GLOWER OF SCOTLAND
The internal row in Aberdeenshire took a turn for the worse in late
February and promptly spread to England, when the Scottish Liberal Democrat
executive lined up solidly behind the council group, and moved to expel four
This saga began in November 2007 (see RB in Liberator 326 and 331, and the
article in Liberator 328), when the council considered a planning application
from American billionaire Donald Trump to build a golf resort partly on a site
of special scientific interest.
At the relevant committee meeting, the project was rejected on the casting vote
of Lib Dem chair Martin Ford, which should have been the end of the matter.
Instead, the majority of the Lib Dem group backed Trump and sought to overturn
the committee’s decision.
Most Lib Dem councillors then sat on their hands while the opposition voted to
remove Ford from his chairmanship. A few months later, Lib Dem Paul Johnston
criticised the planning gain negotiated by the council and found himself
referred by members of his own group to Scotland’s Standards Commission, which
eventually exonerated him.
Faced with opposition attacks on Johnston, another Lib Dem councillor, Debra
Storr, moved in line with group policy that a council meeting should take no
action against Johnston as the Commission was at that point still considering
his case. She was expelled from the Lib Dem group for her pains.
On 28 February, the Scottish executive voted to suspend Storr, Johnston and
another councillor, Sam Coull, Ford having left the party the previous month,
and to initiate expulsion proceedings against them. Storr then also left the
Ford and Storr are both well known among activists in England, having been
members for more than 20 years, and their plight was publicised at the Harrogate
conference. (To declare an interest, Ford’s wife Gina is a former Liberator
At the Harrogate conference, a leaflet headed ‘I Support the Aberdeenshire 3’
was circulated by the ‘Campaign for Liberal Democracy in Aberdeenshire’, which
stated: “A number of Liberal Democrats from Scotland and elsewhere in the United
Kingdom are appalled at the illiberal and undemocratic treatment of these
committed Liberal Democrats by the leadership of the Aberdeenshire group.”
In an effort to halt the damage, party president Ros Scott sent Hertfordshire
councillor Chris White to mediate.
He reported back to Scottish leader Tavish Scott that there should be some
changes to the Aberdeenshire group’s standing orders and some external support
for it “in the hope that those who had left it would feel able to return in a
spirit of reconciliation”.
White’s recommendations were accepted by the group, but as Liberator went to
press it remained unclear whether Ford, Storr, Coull and Johnston, now
constituted as the Democratic Independent Group, considered these moves
sufficient or, in the cases of at least the first two, had had any official
communication of them.
It says much about the Scottish party’s mishandling of this affair that White
was able to turn up from Hertfordshire and accomplish more towards a solution in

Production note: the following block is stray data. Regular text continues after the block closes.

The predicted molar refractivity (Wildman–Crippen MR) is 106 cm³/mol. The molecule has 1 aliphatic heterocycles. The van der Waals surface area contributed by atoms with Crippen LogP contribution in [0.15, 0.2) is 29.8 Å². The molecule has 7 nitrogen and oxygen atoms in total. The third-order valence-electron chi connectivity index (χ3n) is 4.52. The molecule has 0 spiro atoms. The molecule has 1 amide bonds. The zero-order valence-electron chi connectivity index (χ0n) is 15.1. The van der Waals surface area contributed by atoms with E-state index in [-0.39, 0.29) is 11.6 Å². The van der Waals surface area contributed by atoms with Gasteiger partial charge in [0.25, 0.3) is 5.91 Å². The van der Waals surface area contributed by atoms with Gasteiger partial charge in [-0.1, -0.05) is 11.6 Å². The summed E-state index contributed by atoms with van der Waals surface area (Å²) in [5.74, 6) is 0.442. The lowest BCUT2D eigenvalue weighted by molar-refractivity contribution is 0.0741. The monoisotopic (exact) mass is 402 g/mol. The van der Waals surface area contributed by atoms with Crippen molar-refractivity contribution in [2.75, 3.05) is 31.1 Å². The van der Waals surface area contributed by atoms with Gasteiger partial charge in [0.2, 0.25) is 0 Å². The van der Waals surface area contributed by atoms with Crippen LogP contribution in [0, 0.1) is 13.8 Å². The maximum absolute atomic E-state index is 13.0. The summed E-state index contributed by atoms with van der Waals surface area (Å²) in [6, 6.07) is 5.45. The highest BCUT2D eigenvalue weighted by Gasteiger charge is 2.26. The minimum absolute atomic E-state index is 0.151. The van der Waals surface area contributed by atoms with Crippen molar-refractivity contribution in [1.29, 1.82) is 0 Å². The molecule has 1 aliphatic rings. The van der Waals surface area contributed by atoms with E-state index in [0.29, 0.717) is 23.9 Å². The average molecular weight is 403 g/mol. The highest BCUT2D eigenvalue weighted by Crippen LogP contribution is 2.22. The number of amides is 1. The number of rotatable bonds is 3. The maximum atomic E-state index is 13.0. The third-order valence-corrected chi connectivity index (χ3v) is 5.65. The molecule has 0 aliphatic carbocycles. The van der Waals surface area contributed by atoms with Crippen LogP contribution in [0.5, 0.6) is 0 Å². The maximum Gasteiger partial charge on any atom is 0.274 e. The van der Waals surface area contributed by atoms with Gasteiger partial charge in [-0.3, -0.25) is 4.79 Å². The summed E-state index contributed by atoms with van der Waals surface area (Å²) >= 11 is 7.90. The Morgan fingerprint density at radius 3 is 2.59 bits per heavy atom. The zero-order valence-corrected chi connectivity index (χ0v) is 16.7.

three weeks than anyone else had in the preceding 16 months.
The whole thing began over an honest difference of opinion – whether the
prospect of Trump’s financial investment in the locality outweighed planning
This would have caused inflamed feelings anyway, but these would probably have
healed had the group not failed to support Ford as committee chair, and then
persecuted Johnston and Storr.
Things should never have been allowed to reach this point. Groups elsewhere are
able to have strong disagreements without these leading to people losing
positions, facing standards investigations or being suspended, never mind
Ford has published the letter he sent to Scott setting out his resignation from
In extracts, he states: “There is no single reason why I have decided to leave.
Rather, it is the cumulative effect of the poor behaviour of some prominent
Liberal Democrats, the failure of the party to address this and the disparity
between the party’s proclaimed policies and the decisions of its elected
councillors and parliamentary representatives.
“I voted against a planning application – a quasi-judicial matter. There was no
question of any incompetence or wrong doing on my part. Yet, because the
majority of the group wanted the planning application granted, it was made clear
to me I should have voted differently.
“In effect, though I did not know it at the time, I did not have the free vote
all councillors are supposed to have on planning applications.”
Ford complains that group leader Anne Robertson later removed him from other
positions without his knowledge, and that Storr was expelled from the group on a
show of hands.
“This catalogue of illiberal and undemocratic actions has led to some deeply
unpleasant group meetings where… I have been shouted at and prevented from
speaking,” Ford wrote.
He also said that the group‘s stance on the Trump application was so at variance
with the party’s claimed concerns for the environment as to bring its
credibility into question.
This row should have been mediated long ago. Whether or not White’s intervention
leads to a resolution, both the Aberdeenshire leadership and the Scottish party
have some serious questions to answer, about the conduct of the former, and the
failure of the latter to get a grip earlier.
Also in Radical Bulletin 332:
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